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90s Slang You Should Know


[snik-er] /ˈsnɪk ər/
verb (used without object)
to laugh in a half-suppressed, indecorous or disrespectful manner.
verb (used with object)
to utter with a snicker.
a snickering laugh.
Also, snigger.
Origin of snicker
First recorded in 1685-95; of expressive orig.
Related forms
snickeringly, adverb
Can be confused
sneaker, snicker. Unabridged
Based on the Random House Dictionary, © Random House, Inc. 2017.
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Examples from the Web for snicker
Contemporary Examples
Historical Examples
  • If you'll tell me where the laugh comes in, I'll snicker, just to keep you company.

    Frank Merriwell's Races Burt L. Standish
  • The sound of a snicker behind him brought a scowl to Jack's face.

    The Huntress Hulbert Footner
  • There was sly nudging and smiling, a snicker from an ill-mannered page, and the only sighs were those of relief when he ended.

    Romance of Roman Villas Elizabeth W. (Elizbeth Williams) Champney
  • I looked at Sol, on the seat next to me; I thought I had heard him snicker.

  • "You've made a mistake," he told old Mr. Crow with a snicker.

    The Tale of Ferdinand Frog Arthur Scott Bailey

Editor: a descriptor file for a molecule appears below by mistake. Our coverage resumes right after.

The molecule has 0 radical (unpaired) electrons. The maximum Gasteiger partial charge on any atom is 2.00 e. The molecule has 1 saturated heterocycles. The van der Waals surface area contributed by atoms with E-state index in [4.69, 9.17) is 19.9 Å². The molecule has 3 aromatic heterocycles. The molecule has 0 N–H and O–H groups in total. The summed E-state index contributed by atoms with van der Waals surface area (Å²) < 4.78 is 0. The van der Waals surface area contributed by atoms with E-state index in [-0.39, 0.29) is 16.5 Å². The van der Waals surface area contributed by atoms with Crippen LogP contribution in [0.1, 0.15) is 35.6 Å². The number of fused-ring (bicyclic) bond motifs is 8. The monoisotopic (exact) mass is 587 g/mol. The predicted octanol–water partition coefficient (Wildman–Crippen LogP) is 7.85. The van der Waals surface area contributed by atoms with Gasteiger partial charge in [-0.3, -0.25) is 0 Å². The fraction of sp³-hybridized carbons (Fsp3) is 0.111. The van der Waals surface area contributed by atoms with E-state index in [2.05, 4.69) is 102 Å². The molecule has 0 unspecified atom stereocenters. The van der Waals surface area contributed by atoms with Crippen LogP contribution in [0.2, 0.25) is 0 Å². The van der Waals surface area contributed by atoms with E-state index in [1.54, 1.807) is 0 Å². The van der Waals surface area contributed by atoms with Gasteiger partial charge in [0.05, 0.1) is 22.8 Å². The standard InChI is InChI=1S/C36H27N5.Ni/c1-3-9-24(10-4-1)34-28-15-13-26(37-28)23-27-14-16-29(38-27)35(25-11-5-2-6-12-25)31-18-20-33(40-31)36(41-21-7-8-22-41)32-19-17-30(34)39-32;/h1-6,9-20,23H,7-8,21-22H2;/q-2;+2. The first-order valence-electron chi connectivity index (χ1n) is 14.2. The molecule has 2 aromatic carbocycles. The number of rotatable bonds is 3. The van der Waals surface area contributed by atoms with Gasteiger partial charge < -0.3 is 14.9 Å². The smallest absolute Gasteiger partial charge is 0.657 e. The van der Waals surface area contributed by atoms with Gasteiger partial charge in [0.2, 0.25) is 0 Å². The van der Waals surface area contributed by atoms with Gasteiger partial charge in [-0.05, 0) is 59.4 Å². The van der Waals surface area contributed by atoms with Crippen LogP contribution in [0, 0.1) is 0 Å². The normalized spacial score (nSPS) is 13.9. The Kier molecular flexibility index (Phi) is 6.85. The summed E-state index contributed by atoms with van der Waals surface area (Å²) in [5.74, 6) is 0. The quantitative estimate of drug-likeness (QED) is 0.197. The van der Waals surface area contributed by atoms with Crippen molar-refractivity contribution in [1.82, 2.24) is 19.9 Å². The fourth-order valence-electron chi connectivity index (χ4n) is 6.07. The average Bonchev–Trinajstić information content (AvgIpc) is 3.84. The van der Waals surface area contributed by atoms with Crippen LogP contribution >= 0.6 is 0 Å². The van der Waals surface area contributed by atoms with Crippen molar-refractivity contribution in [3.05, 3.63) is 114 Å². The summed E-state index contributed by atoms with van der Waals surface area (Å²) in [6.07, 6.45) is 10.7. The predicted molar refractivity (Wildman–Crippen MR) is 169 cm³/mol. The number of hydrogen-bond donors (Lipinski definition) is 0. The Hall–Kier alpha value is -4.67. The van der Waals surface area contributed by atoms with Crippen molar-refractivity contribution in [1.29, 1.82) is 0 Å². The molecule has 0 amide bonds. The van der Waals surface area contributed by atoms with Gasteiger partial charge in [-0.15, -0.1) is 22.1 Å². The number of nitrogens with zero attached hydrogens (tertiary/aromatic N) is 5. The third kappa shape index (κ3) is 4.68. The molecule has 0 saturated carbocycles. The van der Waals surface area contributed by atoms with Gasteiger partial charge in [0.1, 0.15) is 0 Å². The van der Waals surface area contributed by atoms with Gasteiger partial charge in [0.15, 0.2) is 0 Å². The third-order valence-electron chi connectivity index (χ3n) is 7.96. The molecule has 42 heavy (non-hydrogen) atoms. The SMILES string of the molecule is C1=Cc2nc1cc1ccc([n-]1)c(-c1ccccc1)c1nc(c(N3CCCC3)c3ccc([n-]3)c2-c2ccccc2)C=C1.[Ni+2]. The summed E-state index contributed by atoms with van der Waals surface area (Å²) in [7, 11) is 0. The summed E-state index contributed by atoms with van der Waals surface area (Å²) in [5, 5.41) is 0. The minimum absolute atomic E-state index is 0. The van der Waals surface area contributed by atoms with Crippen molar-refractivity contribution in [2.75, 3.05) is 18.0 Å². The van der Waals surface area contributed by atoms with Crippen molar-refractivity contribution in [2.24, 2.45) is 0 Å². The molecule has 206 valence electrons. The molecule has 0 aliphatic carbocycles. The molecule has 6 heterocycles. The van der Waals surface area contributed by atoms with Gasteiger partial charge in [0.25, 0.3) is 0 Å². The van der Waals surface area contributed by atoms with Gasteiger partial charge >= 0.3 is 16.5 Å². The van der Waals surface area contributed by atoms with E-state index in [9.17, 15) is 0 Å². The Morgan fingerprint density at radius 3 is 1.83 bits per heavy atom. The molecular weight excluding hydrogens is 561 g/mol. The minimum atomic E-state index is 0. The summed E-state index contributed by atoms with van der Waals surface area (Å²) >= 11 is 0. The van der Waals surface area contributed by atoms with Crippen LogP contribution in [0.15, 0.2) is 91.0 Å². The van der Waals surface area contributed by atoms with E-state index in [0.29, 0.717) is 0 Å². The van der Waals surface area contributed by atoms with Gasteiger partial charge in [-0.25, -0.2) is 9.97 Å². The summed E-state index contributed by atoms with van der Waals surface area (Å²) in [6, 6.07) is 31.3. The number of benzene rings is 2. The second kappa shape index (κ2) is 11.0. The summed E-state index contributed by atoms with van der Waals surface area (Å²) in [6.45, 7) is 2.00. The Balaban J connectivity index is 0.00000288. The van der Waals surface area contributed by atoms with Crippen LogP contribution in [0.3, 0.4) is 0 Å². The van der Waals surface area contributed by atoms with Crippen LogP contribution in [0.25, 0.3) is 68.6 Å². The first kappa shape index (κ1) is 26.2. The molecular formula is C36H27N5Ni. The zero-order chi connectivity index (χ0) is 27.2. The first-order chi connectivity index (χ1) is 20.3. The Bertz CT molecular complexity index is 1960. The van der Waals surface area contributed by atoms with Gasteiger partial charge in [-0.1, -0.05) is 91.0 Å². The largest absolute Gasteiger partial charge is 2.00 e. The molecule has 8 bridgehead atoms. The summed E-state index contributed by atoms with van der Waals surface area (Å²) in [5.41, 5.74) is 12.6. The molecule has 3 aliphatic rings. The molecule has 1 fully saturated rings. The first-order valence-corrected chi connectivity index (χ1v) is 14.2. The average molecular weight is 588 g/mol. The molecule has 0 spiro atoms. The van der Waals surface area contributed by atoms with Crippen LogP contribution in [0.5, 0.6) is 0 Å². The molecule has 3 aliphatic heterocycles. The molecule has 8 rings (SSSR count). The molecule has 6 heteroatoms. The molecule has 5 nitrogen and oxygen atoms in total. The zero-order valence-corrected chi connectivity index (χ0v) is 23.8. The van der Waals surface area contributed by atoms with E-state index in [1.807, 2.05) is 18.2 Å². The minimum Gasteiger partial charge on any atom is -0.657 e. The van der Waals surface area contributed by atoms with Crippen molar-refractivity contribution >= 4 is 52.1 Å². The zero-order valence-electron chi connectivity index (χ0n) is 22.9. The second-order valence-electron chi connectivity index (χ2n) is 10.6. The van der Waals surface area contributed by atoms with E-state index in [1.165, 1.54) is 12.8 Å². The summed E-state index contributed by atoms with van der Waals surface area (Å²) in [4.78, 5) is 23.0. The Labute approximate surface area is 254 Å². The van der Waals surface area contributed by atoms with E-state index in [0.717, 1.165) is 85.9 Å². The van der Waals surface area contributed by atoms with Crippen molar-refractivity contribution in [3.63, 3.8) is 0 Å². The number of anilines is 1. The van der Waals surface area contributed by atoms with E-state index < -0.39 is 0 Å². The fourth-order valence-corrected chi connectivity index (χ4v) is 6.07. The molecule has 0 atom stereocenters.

• The snicker turned into a roar of laughter, a grown man's laughter.

    Do Unto Others Mark Clifton
  • They snicker at my graftin', and I laugh in my sleeve, I guess, at their penetration.'

British Dictionary definitions for snicker


(mainly US & Canadian) a sly or disrespectful laugh, esp one partly stifled
to utter such a laugh Equivalent term (in Britain and certain other countries) snigger
(of a horse) to whinny
Word Origin
C17: probably of imitative origin
Collins English Dictionary - Complete & Unabridged 2012 Digital Edition
© William Collins Sons & Co. Ltd. 1979, 1986 © HarperCollins
Publishers 1998, 2000, 2003, 2005, 2006, 2007, 2009, 2012
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Word Origin and History for snicker

1690s, possibly of imitative origin, similar to Dutch snikken "to gasp, sob." Related: Snickered; snickering.


"a smothered laugh," 1835, from snicker (v.).


"a smothered laugh," 1835, from snicker (v.).

Online Etymology Dictionary, © 2010 Douglas Harper
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